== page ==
Order Fixing the Date on which the Preclearance Act, 2016 Comes into Force as the Day on which the Agreement on Land, Rail, Marine and Air Transport Preclearance between the Government of Canada and the Government of the United States of America Enters into Force: SI/2019-34
Canada Gazette, Part II, Volume 153, Number 12
SI/2019-34 June 12, 2019
PRECLEARANCE ACT, 2016
Order Fixing the Date on which the Preclearance Act, 2016 Comes into Force as the Day on which the Agreement on Land, Rail, Marine and Air Transport Preclearance between the Government of Canada and the Government of the United States of America Enters into Force
P.C. 2019-717 June 3, 2019
Her Excellency the Governor General in Council, on the recommendation of the Minister of Public Safety and Emergency Preparedness, pursuant to section 65 of the Preclearance Act, 2016, chapter 27 of the Statutes of Canada, 2017, fixes the date of entry into force of the Agreement on Land, Rail, Marine and Air Transport Preclearance between the Government of Canada and the Government of the United States of America as the day on which that Act comes into force.
(This note is not part of the Order.)
Pursuant to section 65 of the Preclearance Act, 2016, this Order fixes the date on which the Preclearance Act, 2016 (the Act) comes into force as the date on which the Agreement on Land, Rail, Marine and Air Transport Preclearance between the Government of Canada and the Government of the United States of America (the LRMA) comes into force
To bring the Act into force which is necessary to implement the LRMA.
Preclearance refers to the practice whereby the officials of a destination country approve or deny the entry of travellers and goods into their country while located in a host country. U.S. preclearance operations have taken place in Canada since 1952, and are governed through the Preclearance Act and the Agreement on Air Transport Preclearance Between the Government of Canada and the Government of the United States of America (the Air Agreement). The United States currently conducts preclearance at airports in Vancouver, Calgary, Edmonton, Winnipeg, Toronto (Pearson), Ottawa, Montreal, and Halifax.
In 2011, Canada and the United States signed the Beyond the Border Action Plan which aimed to enhance the flows of travellers and cargo between the two countries. Under the Action Plan, the implementation of the Canada–United States Shared Vision for Perimeter Security and Economic Competitiveness called for a new multimodal preclearance agreement covering air, land, marine and rail transportation.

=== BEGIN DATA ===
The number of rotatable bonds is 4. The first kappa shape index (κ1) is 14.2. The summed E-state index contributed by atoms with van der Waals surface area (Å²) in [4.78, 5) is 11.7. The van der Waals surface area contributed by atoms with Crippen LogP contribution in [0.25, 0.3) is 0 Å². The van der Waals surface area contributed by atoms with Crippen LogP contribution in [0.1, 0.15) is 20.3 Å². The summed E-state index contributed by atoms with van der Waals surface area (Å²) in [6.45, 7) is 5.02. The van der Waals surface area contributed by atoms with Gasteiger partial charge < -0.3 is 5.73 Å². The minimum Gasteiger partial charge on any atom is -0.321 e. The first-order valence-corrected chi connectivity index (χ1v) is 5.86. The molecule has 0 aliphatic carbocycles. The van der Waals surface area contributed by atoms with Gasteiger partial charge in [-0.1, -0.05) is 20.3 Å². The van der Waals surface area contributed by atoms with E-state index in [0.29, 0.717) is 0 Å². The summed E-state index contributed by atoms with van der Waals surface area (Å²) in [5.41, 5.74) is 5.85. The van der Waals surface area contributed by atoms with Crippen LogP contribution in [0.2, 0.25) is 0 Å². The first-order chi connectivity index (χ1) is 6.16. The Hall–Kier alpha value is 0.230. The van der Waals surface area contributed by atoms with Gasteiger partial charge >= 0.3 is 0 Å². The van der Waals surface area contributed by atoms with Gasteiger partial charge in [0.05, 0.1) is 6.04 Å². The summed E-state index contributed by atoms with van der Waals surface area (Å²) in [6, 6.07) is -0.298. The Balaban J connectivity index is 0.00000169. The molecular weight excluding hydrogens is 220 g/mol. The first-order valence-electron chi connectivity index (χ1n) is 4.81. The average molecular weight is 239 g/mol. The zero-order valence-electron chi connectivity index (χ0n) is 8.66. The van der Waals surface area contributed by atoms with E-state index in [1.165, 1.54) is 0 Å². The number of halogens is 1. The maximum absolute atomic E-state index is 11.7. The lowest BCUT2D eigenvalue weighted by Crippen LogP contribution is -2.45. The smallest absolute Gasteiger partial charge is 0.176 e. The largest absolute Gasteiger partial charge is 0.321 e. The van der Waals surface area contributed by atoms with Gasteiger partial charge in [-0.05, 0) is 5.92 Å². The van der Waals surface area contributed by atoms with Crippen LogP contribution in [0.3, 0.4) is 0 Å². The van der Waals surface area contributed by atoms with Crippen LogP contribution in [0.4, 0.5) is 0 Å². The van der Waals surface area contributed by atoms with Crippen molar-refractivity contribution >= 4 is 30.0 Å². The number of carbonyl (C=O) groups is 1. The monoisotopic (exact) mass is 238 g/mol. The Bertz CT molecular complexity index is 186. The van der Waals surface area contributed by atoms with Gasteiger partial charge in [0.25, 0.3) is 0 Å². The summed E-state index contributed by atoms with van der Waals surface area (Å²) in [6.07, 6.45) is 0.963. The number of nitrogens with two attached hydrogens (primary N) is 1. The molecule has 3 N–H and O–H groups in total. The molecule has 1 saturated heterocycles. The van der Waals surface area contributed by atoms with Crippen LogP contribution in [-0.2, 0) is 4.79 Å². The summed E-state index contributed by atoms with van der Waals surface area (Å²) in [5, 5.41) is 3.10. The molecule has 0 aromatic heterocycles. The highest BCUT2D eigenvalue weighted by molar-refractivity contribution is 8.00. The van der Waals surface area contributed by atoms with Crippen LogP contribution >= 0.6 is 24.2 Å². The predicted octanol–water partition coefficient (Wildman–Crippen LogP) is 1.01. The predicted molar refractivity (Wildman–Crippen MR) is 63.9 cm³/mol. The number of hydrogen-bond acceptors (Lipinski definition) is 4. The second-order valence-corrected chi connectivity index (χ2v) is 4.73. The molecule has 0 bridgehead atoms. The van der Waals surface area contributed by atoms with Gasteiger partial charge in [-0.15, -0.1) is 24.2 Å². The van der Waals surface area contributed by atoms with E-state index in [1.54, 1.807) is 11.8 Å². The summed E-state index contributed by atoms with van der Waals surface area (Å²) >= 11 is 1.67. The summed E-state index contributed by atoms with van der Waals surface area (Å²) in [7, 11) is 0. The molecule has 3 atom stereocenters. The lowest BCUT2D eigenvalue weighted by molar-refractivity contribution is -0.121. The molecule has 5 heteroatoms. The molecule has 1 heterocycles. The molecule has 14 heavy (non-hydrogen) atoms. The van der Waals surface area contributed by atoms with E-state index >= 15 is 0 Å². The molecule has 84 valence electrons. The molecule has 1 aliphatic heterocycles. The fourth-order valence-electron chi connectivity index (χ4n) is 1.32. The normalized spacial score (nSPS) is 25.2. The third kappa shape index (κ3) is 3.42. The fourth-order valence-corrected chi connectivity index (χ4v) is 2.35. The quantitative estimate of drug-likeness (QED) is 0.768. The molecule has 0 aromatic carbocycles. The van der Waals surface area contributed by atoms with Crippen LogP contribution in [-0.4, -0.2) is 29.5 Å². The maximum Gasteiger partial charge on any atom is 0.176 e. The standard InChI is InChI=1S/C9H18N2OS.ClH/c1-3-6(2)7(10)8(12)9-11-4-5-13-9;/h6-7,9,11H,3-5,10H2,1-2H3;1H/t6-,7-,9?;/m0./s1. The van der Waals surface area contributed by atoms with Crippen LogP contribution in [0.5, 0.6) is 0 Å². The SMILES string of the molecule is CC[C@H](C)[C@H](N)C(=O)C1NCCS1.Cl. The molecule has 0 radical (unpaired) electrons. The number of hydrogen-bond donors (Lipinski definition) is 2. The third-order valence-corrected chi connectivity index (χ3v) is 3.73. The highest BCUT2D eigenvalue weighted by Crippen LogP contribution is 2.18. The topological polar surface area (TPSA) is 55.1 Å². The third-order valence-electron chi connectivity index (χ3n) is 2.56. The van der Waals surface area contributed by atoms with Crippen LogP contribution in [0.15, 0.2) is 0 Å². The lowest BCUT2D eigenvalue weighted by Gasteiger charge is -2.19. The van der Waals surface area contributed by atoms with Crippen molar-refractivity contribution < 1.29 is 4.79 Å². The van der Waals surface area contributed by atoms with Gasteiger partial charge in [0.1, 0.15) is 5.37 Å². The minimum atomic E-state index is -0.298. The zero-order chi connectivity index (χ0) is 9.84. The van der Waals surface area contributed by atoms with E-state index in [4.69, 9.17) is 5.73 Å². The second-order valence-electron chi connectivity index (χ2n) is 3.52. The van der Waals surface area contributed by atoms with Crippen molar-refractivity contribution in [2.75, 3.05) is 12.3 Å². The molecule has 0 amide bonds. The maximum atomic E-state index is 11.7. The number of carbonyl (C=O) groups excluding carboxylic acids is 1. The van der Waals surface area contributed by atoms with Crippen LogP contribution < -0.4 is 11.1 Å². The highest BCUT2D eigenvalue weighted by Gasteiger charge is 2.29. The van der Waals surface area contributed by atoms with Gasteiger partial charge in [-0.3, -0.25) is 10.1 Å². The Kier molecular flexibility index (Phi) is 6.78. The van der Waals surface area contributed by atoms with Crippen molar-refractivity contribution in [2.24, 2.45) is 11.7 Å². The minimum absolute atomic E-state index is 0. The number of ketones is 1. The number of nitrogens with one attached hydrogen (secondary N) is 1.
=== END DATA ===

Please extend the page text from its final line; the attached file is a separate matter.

On March 16, 2015, Canada and the United States signed the LRMA; it specifies that it enters into force on the date of the last note in an exchange of notes in which Canada and the United States notify each other of the completion of their respective internal procedures necessary for the entry into force of the Agreement.
The Act was first introduced in the House of Commons on June 17, 2016, and received royal assent on December 12, 2017; it has four parts. Part 1 provides the rules that pertain to U.S. preclearance of travellers and goods destined for the United States This includes listing a U.S. preclearance officer’s authorities within a preclearance area, such as the conditions that apply to searching a traveller. Part 1 also lays out rules that apply to travellers such as requiring them to answer a preclearance officer’s questions truthfully, as well as their right to withdraw from preclearance.
Part 2 of the Act establishes the legal framework governing Canadian preclearance operations in the United States (the Air Agreement did not contemplate these activities; Canadian preclearance operations have not yet been established in the United States). It confirms that Canadian legislation related to the entry of persons or the importation of goods into Canada applies to travellers and goods in preclearance areas and perimeters located in the United States Part 2 also enables Canadian border officers to enforce relevant Canadian legislation at these locations and authorizes supporting regulations to be made for this purpose.